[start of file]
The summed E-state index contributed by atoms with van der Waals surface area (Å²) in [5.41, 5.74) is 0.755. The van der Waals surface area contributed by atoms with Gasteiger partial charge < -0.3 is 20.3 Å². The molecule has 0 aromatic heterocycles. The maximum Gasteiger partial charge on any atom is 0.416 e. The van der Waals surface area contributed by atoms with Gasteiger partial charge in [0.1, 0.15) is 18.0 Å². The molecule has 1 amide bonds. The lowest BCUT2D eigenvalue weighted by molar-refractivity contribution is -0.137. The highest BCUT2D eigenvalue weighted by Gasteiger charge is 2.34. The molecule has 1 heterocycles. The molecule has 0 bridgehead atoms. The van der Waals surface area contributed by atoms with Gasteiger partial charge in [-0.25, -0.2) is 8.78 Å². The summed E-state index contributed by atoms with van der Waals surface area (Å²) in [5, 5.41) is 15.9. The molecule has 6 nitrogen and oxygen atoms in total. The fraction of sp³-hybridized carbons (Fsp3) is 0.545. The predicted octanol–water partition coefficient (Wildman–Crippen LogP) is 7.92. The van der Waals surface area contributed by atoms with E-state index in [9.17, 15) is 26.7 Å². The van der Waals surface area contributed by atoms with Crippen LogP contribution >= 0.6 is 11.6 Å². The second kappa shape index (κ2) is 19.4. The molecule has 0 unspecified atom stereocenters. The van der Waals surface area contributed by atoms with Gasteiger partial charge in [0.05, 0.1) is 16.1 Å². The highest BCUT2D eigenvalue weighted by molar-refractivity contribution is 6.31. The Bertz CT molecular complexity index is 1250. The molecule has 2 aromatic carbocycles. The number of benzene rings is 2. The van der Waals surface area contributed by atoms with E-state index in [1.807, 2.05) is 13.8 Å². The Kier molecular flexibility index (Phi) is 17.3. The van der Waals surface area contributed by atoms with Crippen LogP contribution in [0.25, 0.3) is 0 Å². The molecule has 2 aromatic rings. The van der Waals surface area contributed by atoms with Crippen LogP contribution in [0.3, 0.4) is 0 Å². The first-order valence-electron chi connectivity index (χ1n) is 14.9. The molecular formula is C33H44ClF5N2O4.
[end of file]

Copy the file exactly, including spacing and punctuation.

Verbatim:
The summed E-state index contributed by atoms with van der Waals surface area (Å²) in [5.41, 5.74) is 0.755. The van der Waals surface area contributed by atoms with Gasteiger partial charge < -0.3 is 20.3 Å². The molecule has 0 aromatic heterocycles. The maximum Gasteiger partial charge on any atom is 0.416 e. The van der Waals surface area contributed by atoms with Gasteiger partial charge in [0.1, 0.15) is 18.0 Å². The molecule has 1 amide bonds. The lowest BCUT2D eigenvalue weighted by molar-refractivity contribution is -0.137. The highest BCUT2D eigenvalue weighted by Gasteiger charge is 2.34. The molecule has 1 heterocycles. The molecule has 0 bridgehead atoms. The van der Waals surface area contributed by atoms with Gasteiger partial charge in [-0.25, -0.2) is 8.78 Å². The summed E-state index contributed by atoms with van der Waals surface area (Å²) in [5, 5.41) is 15.9. The molecule has 6 nitrogen and oxygen atoms in total. The fraction of sp³-hybridized carbons (Fsp3) is 0.545. The predicted octanol–water partition coefficient (Wildman–Crippen LogP) is 7.92. The van der Waals surface area contributed by atoms with E-state index in [9.17, 15) is 26.7 Å². The van der Waals surface area contributed by atoms with Crippen LogP contribution >= 0.6 is 11.6 Å². The second kappa shape index (κ2) is 19.4. The molecule has 0 unspecified atom stereocenters. The van der Waals surface area contributed by atoms with Gasteiger partial charge in [0.05, 0.1) is 16.1 Å². The highest BCUT2D eigenvalue weighted by molar-refractivity contribution is 6.31. The Bertz CT molecular complexity index is 1250. The molecule has 2 aromatic carbocycles. The number of benzene rings is 2. The van der Waals surface area contributed by atoms with E-state index in [1.807, 2.05) is 13.8 Å². The Kier molecular flexibility index (Phi) is 17.3. The van der Waals surface area contributed by atoms with Crippen LogP contribution in [0.25, 0.3) is 0 Å². The molecule has 2 aromatic rings. The van der Waals surface area contributed by atoms with Crippen LogP contribution in [0.3, 0.4) is 0 Å². The first-order valence-electron chi connectivity index (χ1n) is 14.9. The molecular formula is C33H44ClF5N2O4.